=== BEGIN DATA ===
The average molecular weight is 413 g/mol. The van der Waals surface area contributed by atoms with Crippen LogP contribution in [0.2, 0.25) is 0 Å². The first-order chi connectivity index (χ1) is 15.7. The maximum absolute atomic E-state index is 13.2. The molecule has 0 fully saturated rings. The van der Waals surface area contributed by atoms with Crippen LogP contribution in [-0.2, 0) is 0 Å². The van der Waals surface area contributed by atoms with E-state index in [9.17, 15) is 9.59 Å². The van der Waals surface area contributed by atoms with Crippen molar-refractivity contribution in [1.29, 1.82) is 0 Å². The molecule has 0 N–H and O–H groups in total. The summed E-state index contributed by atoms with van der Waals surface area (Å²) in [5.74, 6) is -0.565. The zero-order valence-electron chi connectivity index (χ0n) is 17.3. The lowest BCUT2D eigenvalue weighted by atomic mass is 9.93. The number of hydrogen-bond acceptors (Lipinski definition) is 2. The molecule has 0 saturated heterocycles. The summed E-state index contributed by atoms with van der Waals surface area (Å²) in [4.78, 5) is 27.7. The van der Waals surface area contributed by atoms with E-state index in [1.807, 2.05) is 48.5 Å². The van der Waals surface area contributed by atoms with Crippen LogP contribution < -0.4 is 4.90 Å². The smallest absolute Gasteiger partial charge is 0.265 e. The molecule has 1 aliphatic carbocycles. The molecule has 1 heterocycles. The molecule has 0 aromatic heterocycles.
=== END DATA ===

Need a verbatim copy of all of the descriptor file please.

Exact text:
The average molecular weight is 413 g/mol. The van der Waals surface area contributed by atoms with Crippen LogP contribution in [0.2, 0.25) is 0 Å². The first-order chi connectivity index (χ1) is 15.7. The maximum absolute atomic E-state index is 13.2. The molecule has 0 fully saturated rings. The van der Waals surface area contributed by atoms with Crippen LogP contribution in [-0.2, 0) is 0 Å². The van der Waals surface area contributed by atoms with E-state index in [9.17, 15) is 9.59 Å². The van der Waals surface area contributed by atoms with Crippen molar-refractivity contribution in [1.29, 1.82) is 0 Å². The molecule has 0 N–H and O–H groups in total. The summed E-state index contributed by atoms with van der Waals surface area (Å²) in [5.74, 6) is -0.565. The zero-order valence-electron chi connectivity index (χ0n) is 17.3. The lowest BCUT2D eigenvalue weighted by atomic mass is 9.93. The number of hydrogen-bond acceptors (Lipinski definition) is 2. The molecule has 0 saturated heterocycles. The summed E-state index contributed by atoms with van der Waals surface area (Å²) in [4.78, 5) is 27.7. The van der Waals surface area contributed by atoms with E-state index in [1.807, 2.05) is 48.5 Å². The van der Waals surface area contributed by atoms with Crippen LogP contribution < -0.4 is 4.90 Å². The smallest absolute Gasteiger partial charge is 0.265 e. The molecule has 1 aliphatic carbocycles. The molecule has 1 heterocycles. The molecule has 0 aromatic heterocycles.